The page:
President Trump with Russian President Vladimir Putin in Danang, Vietnam, on Nov. 11. (Mikhail Klimentyev/AFP/Getty Images)

TO APPRECIATE the significance of the Intermediate-Range Nuclear Forces Treaty, signed in 1987 by the Soviet Union and United States, just gaze up at the Pioneer and Pershing II missiles on display at the National Air and Space Museum in Washington. The Soviet missile looms nearly 55 feet tall, with a bulbous reentry vehicle for three nuclear warheads, and the more svelte U.S. missile, nearly 35 feet, with one warhead. These menacing weapons were at the center of an intense arms race in Europe in the late 1970s and early 1980s. Then it was reversed.

It was reversed by a treaty that was the first of the Cold War to eliminate a whole class of nuclear weapons, signed Dec. 8, 1987, in Washington by President Ronald Reagan and Soviet leader Mikhail Gorbachev, a hopeful time when both superpowers put trust in a binding and verifiable agreement to reduce the threat of nuclear war.

Now that trust is crumbling, and the reversal is being reversed. The United States and Russia seem to be returning to an arms race they halted a generation ago. Both sides claim they do not want this even as they let it happen. The treaty eliminated land-based missiles in Europe with ranges between about 310 and 3,420 miles, and their launchers; prohibited flight-testing and production of new missiles in the future; and included intrusive verification measures.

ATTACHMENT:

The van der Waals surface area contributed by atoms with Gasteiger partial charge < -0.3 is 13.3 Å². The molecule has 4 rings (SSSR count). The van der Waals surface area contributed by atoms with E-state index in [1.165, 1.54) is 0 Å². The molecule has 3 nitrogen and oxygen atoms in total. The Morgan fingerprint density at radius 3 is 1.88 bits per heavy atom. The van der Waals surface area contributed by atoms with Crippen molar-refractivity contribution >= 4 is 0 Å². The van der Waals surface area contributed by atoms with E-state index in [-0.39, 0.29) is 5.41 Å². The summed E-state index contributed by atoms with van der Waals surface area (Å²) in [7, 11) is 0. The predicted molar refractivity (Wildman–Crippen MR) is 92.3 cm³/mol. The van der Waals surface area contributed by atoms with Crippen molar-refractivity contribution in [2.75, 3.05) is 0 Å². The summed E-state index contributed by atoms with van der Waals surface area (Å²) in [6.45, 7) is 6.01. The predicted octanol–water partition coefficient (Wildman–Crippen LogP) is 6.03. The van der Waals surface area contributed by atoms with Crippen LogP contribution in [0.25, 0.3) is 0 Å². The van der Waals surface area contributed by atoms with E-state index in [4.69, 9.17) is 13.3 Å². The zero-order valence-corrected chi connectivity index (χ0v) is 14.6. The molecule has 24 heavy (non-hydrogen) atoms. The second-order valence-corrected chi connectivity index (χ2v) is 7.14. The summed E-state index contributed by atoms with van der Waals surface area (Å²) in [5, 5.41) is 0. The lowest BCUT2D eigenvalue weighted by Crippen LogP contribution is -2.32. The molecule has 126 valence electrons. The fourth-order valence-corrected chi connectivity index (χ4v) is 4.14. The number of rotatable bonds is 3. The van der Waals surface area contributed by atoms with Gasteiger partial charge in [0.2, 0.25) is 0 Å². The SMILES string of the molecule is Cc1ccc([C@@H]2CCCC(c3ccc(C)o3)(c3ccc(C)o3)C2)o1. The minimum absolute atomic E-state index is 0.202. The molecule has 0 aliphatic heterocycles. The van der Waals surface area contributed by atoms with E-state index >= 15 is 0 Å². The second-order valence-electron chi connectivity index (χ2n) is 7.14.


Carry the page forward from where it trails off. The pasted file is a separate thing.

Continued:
In 2014 and each year since, the State Department has informed Congress that Russia has developed and tested a ground-launched cruise missile with a range in violation of the treaty. Russia has denied it, and the details are still cloudy, but the charge appears to be based on testing of a new ground-launched cruise missile, the 9M729, that some say is now being deployed. At the same time, Russia has complained that aspects of the U.S. Aegis Ashore missile defense system could be in violation of the treaty; the United States has denied this. The treaty drafters envisioned a mechanism, the Special Verification Commission, for resolving disputes, and in November 2016, there was a meeting, without result.

The Trump administration announced in December, on the 30th anniversary of the treaty's signing, that "we are now pursuing economic and military measures intended to induce the Russian Federation to return to compliance." Congress declared in the National Defense Authorization Act signed by President Trump that Russia's actions "constitute a material breach of the treaty" and voted for $58 million to fund research on a new ground-based missile as a way to prod Moscow. President Vladimir Putin of Russia replied Dec. 14 that he believed the United States was preparing to withdraw from the treaty.

This environment of acrimony and denial is essentially leading to the breakdown of the INF Treaty and the start of a new missile race. Given all the other dangers of nuclear arms and proliferation these days, does it make sense for both Russia and the United States to wreck a model treaty that wiped out an entire class of dangerous missiles? No.